Thursday, October 23, 2014

Frequently Asked Questions on HCBS settings

These FAQs on the Home and Community Based Services (HCBS) settings rule are from ACCSES, a national organization representing disability service providers. They are helpful in understanding the HCBS rule:

September 2014

Frequently Asked Questions Regarding the Home and Community-Based Services (HCBS) Setting Requirement and the Full Array of HCBS Services  

1. Does the rule regarding home and community-based services settings continue to permit the full array of home and community-based services, as defined in the Medicaid HCBS statute and regulations and included in the individual’s person-centered plan? 

Yes. As we indicated in the section-by-section analysis accompanying the final rule “the final rule will continue to convey this flexibility for states.” [79 FR 2954 (January 16, 2014)] Consistent with the Americans with Disabilities Act and the Olmstead decision, the state must administer the full array of home and community-based services in the most integrated setting appropriate to the needs of qualified individuals with disabilities. In addition, the state, in providing these services, directly or through contract or other arrangement, may not provide different or separate services unless such action is necessary to provide qualified individuals with disabilities with services that are as effective as those provided to others. [28 CFR 35.130(b)(1)(iv) and 35.130(d)]

2. Does the full array of home and community-based services defined in the Medicaid HCBS statute and regulations include prevocational services?

Yes. Prevocational services are defined in the regulations [42 CFR 440.180] to mean habilitation services that prepare an individual for paid or unpaid employment and that are not job-task oriented but are instead aimed at a generalized result, for example, teaching an individual such concepts as compliance, attendance, task completion, problem solving and safety.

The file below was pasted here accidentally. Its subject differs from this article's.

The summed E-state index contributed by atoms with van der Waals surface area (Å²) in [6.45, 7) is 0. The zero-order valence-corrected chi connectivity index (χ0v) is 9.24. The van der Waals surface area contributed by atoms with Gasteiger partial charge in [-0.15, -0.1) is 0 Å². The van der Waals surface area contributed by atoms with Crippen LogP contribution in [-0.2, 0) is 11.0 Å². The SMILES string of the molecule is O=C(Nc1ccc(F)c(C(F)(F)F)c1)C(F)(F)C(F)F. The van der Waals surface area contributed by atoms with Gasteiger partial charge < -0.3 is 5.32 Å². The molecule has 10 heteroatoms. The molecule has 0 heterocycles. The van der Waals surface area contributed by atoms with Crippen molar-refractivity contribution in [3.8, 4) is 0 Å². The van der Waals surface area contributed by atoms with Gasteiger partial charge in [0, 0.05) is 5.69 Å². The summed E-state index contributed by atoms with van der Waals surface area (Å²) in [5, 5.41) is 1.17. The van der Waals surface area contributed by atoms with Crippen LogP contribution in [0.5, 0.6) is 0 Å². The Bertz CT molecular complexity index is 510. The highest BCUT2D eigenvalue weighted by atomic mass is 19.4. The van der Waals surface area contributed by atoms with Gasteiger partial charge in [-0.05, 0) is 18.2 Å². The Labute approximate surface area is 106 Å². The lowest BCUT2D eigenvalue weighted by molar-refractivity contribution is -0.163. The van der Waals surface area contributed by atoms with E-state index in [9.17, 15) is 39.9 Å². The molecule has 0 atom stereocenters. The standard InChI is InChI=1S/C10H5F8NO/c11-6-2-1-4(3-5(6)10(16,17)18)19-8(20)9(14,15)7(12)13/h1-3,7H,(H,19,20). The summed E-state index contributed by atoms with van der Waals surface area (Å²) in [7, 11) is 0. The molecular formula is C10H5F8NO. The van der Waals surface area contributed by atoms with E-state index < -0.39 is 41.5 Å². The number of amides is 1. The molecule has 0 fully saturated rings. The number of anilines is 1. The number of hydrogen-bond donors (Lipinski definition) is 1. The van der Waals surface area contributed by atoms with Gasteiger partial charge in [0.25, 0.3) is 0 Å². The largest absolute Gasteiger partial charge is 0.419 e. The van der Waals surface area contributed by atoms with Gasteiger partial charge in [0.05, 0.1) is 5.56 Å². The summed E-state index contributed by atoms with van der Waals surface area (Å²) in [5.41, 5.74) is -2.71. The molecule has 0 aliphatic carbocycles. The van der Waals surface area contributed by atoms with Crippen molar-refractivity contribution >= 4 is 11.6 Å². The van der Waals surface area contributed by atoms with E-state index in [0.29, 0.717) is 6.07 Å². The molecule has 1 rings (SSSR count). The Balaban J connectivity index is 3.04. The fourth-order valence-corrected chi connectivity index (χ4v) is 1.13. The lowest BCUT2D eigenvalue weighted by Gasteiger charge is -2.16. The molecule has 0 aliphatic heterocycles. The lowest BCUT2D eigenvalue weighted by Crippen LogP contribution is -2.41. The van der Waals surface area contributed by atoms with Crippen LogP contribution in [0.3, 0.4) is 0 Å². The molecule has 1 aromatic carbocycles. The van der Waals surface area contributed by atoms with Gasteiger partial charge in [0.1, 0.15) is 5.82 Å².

As specified in the regulations, prevocational services are distinguishable from noncovered vocational services by the following criteria [42 CFR 440.180]:
  • The services are provided to persons who are not expected to be able to join the general workforce; 
  • If the beneficiaries are compensated, they are compensated at less than 50 percent of the minimum wage; 
  • The services include activities which are not primarily directed at teaching specific job skills but at underlying habilitation goals (for example attention span, motor skills); and 
  • The services are reflected in a plan of care directed to habilitation rather than explicit employment objectives.
Prevocational services, as a form of habilitation services, are designed to assist individuals acquire, retain, and improve self-help, socialization and adaptive skills. [42 U.S.C. 1396n(c)(5)] 

Prevocational services are time limited and the time limitations are determined based on the individual’s needs, including the need to retain skills, as identified in his or her person-centered plan. [September 16, 2011 Information Bulletin at page 7]

 3. May prevocational services be provided in a variety of locations in the community, including fixed site facilities?

Yes. Consistent with an individual’s person-centered plan, prevocational services may be furnished in a variety of locations in the community, including fixed site facilities but prevocational services are not limited to fixed site facilities. [September 16, 2011 Information Bulletin at page 8]

4. Must prevocational services provided in fixed-site facilities satisfy the home and community-based setting requirement?

Yes. The final HCBS setting rule establishes affirmative outcome-based criteria rather than criteria based solely on a setting’s location, geography, or physical characteristics. [79 FR 3011 (January 16, 2014)] Thus, prevocational services and other home and community-based services that are provided in fixed-site facilities must meet the HCBS setting requirements set forth in the rule [79 FR 3013 January 16, 2014)], including the requirement that the setting is integrated in and supports full access of individuals receiving Medicaid HCBS to the greater community, including opportunities to seek employment and work in competitive integrated settings, engage in community life, control personal resources, and receive services in the community, to the same degree of access as individuals not receiving Medicaid HCBS [42 CFR 440.301(c)(4)(i)-(vi)].